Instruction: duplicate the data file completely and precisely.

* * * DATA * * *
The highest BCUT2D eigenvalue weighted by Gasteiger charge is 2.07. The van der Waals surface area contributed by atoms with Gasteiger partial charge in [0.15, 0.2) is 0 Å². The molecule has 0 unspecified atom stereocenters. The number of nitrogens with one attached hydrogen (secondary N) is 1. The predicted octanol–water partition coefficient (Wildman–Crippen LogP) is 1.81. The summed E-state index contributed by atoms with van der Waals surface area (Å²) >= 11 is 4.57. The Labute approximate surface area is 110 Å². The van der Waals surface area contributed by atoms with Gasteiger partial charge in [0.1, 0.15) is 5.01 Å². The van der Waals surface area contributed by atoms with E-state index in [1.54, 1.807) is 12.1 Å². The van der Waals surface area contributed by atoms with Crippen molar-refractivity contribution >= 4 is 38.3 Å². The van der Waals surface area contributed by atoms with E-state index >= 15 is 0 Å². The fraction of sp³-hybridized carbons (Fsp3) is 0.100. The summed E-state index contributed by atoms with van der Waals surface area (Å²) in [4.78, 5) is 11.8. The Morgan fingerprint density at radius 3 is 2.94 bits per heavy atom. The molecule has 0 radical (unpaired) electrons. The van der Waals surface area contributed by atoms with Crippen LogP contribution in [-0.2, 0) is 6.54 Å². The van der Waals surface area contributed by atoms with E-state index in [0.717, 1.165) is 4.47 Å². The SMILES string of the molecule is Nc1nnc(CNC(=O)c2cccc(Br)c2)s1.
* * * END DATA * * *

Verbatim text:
The highest BCUT2D eigenvalue weighted by Gasteiger charge is 2.07. The van der Waals surface area contributed by atoms with Gasteiger partial charge in [0.15, 0.2) is 0 Å². The molecule has 0 unspecified atom stereocenters. The number of nitrogens with one attached hydrogen (secondary N) is 1. The predicted octanol–water partition coefficient (Wildman–Crippen LogP) is 1.81. The summed E-state index contributed by atoms with van der Waals surface area (Å²) >= 11 is 4.57. The Labute approximate surface area is 110 Å². The van der Waals surface area contributed by atoms with Gasteiger partial charge in [0.1, 0.15) is 5.01 Å². The van der Waals surface area contributed by atoms with E-state index in [1.54, 1.807) is 12.1 Å². The van der Waals surface area contributed by atoms with Crippen molar-refractivity contribution >= 4 is 38.3 Å². The van der Waals surface area contributed by atoms with E-state index >= 15 is 0 Å². The fraction of sp³-hybridized carbons (Fsp3) is 0.100. The summed E-state index contributed by atoms with van der Waals surface area (Å²) in [4.78, 5) is 11.8. The Morgan fingerprint density at radius 3 is 2.94 bits per heavy atom. The molecule has 0 radical (unpaired) electrons. The van der Waals surface area contributed by atoms with Crippen LogP contribution in [-0.2, 0) is 6.54 Å². The van der Waals surface area contributed by atoms with E-state index in [0.717, 1.165) is 4.47 Å². The SMILES string of the molecule is Nc1nnc(CNC(=O)c2cccc(Br)c2)s1.